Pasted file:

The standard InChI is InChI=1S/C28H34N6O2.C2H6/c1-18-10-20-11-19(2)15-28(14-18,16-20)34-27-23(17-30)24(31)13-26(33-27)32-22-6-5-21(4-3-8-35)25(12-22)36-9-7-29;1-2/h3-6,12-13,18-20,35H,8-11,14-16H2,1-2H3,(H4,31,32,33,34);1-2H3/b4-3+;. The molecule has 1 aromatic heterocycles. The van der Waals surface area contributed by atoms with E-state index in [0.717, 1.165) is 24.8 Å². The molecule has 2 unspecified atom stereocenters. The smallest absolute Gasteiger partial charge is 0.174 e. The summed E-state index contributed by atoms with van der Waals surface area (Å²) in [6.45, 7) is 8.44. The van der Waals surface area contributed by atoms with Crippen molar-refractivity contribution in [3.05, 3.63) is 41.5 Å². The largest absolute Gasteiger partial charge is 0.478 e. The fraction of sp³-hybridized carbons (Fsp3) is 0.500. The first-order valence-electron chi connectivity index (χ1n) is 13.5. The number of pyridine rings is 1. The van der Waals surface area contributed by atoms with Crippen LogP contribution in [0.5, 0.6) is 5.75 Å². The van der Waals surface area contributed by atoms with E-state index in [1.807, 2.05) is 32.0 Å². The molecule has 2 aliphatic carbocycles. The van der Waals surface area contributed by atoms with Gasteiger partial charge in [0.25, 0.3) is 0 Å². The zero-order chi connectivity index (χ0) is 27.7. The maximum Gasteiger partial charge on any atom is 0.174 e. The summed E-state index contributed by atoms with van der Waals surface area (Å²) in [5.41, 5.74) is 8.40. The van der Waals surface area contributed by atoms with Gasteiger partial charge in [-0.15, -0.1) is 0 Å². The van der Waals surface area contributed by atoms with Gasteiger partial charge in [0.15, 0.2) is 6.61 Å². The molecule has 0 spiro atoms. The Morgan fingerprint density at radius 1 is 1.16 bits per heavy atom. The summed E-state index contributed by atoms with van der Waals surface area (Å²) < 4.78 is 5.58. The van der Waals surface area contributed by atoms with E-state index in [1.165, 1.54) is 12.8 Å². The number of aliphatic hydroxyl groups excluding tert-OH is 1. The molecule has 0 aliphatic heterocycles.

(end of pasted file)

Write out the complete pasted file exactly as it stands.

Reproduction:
The standard InChI is InChI=1S/C28H34N6O2.C2H6/c1-18-10-20-11-19(2)15-28(14-18,16-20)34-27-23(17-30)24(31)13-26(33-27)32-22-6-5-21(4-3-8-35)25(12-22)36-9-7-29;1-2/h3-6,12-13,18-20,35H,8-11,14-16H2,1-2H3,(H4,31,32,33,34);1-2H3/b4-3+;. The molecule has 1 aromatic heterocycles. The van der Waals surface area contributed by atoms with E-state index in [0.717, 1.165) is 24.8 Å². The molecule has 2 unspecified atom stereocenters. The smallest absolute Gasteiger partial charge is 0.174 e. The summed E-state index contributed by atoms with van der Waals surface area (Å²) in [6.45, 7) is 8.44. The van der Waals surface area contributed by atoms with Crippen molar-refractivity contribution in [3.05, 3.63) is 41.5 Å². The largest absolute Gasteiger partial charge is 0.478 e. The fraction of sp³-hybridized carbons (Fsp3) is 0.500. The first-order valence-electron chi connectivity index (χ1n) is 13.5. The number of pyridine rings is 1. The van der Waals surface area contributed by atoms with Crippen LogP contribution in [0.5, 0.6) is 5.75 Å². The van der Waals surface area contributed by atoms with E-state index in [1.807, 2.05) is 32.0 Å². The molecule has 2 aliphatic carbocycles. The van der Waals surface area contributed by atoms with Gasteiger partial charge in [0.25, 0.3) is 0 Å². The zero-order chi connectivity index (χ0) is 27.7. The maximum Gasteiger partial charge on any atom is 0.174 e. The summed E-state index contributed by atoms with van der Waals surface area (Å²) in [5.41, 5.74) is 8.40. The van der Waals surface area contributed by atoms with Gasteiger partial charge in [-0.15, -0.1) is 0 Å². The van der Waals surface area contributed by atoms with Gasteiger partial charge in [0.15, 0.2) is 6.61 Å². The molecule has 0 spiro atoms. The Morgan fingerprint density at radius 1 is 1.16 bits per heavy atom. The summed E-state index contributed by atoms with van der Waals surface area (Å²) < 4.78 is 5.58. The van der Waals surface area contributed by atoms with E-state index in [1.165, 1.54) is 12.8 Å². The number of aliphatic hydroxyl groups excluding tert-OH is 1. The molecule has 0 aliphatic heterocycles.